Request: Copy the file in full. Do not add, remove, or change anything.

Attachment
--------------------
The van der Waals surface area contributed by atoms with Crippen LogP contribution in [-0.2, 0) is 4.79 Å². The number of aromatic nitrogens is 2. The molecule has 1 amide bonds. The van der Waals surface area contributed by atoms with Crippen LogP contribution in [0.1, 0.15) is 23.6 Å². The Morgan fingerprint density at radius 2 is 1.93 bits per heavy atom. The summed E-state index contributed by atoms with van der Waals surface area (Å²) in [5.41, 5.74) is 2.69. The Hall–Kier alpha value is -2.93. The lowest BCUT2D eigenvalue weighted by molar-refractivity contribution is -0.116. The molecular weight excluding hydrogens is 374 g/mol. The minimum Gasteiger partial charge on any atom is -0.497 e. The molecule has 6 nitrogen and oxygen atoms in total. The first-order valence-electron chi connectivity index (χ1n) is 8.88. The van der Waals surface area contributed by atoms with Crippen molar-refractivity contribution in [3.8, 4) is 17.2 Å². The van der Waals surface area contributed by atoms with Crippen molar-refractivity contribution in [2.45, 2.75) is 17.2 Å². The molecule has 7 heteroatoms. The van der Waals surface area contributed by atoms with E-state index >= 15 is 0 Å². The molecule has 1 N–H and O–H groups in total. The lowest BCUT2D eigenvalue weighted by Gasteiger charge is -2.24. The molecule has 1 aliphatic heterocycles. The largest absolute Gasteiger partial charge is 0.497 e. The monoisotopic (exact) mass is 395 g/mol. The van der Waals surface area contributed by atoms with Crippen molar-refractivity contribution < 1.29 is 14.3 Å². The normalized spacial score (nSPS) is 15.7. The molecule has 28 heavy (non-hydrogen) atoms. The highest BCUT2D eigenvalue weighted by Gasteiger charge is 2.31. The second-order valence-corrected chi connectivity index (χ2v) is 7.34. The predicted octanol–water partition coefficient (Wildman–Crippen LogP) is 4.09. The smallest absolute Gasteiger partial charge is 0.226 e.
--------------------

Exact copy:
The van der Waals surface area contributed by atoms with Crippen LogP contribution in [-0.2, 0) is 4.79 Å². The number of aromatic nitrogens is 2. The molecule has 1 amide bonds. The van der Waals surface area contributed by atoms with Crippen LogP contribution in [0.1, 0.15) is 23.6 Å². The Morgan fingerprint density at radius 2 is 1.93 bits per heavy atom. The summed E-state index contributed by atoms with van der Waals surface area (Å²) in [5.41, 5.74) is 2.69. The Hall–Kier alpha value is -2.93. The lowest BCUT2D eigenvalue weighted by molar-refractivity contribution is -0.116. The molecular weight excluding hydrogens is 374 g/mol. The minimum Gasteiger partial charge on any atom is -0.497 e. The molecule has 6 nitrogen and oxygen atoms in total. The first-order valence-electron chi connectivity index (χ1n) is 8.88. The van der Waals surface area contributed by atoms with Crippen molar-refractivity contribution in [3.8, 4) is 17.2 Å². The van der Waals surface area contributed by atoms with Crippen molar-refractivity contribution in [2.45, 2.75) is 17.2 Å². The molecule has 7 heteroatoms. The van der Waals surface area contributed by atoms with E-state index >= 15 is 0 Å². The molecule has 1 N–H and O–H groups in total. The lowest BCUT2D eigenvalue weighted by Gasteiger charge is -2.24. The molecule has 1 aliphatic heterocycles. The largest absolute Gasteiger partial charge is 0.497 e. The monoisotopic (exact) mass is 395 g/mol. The van der Waals surface area contributed by atoms with Crippen molar-refractivity contribution < 1.29 is 14.3 Å². The normalized spacial score (nSPS) is 15.7. The molecule has 28 heavy (non-hydrogen) atoms. The highest BCUT2D eigenvalue weighted by Gasteiger charge is 2.31. The second-order valence-corrected chi connectivity index (χ2v) is 7.34. The predicted octanol–water partition coefficient (Wildman–Crippen LogP) is 4.09. The smallest absolute Gasteiger partial charge is 0.226 e.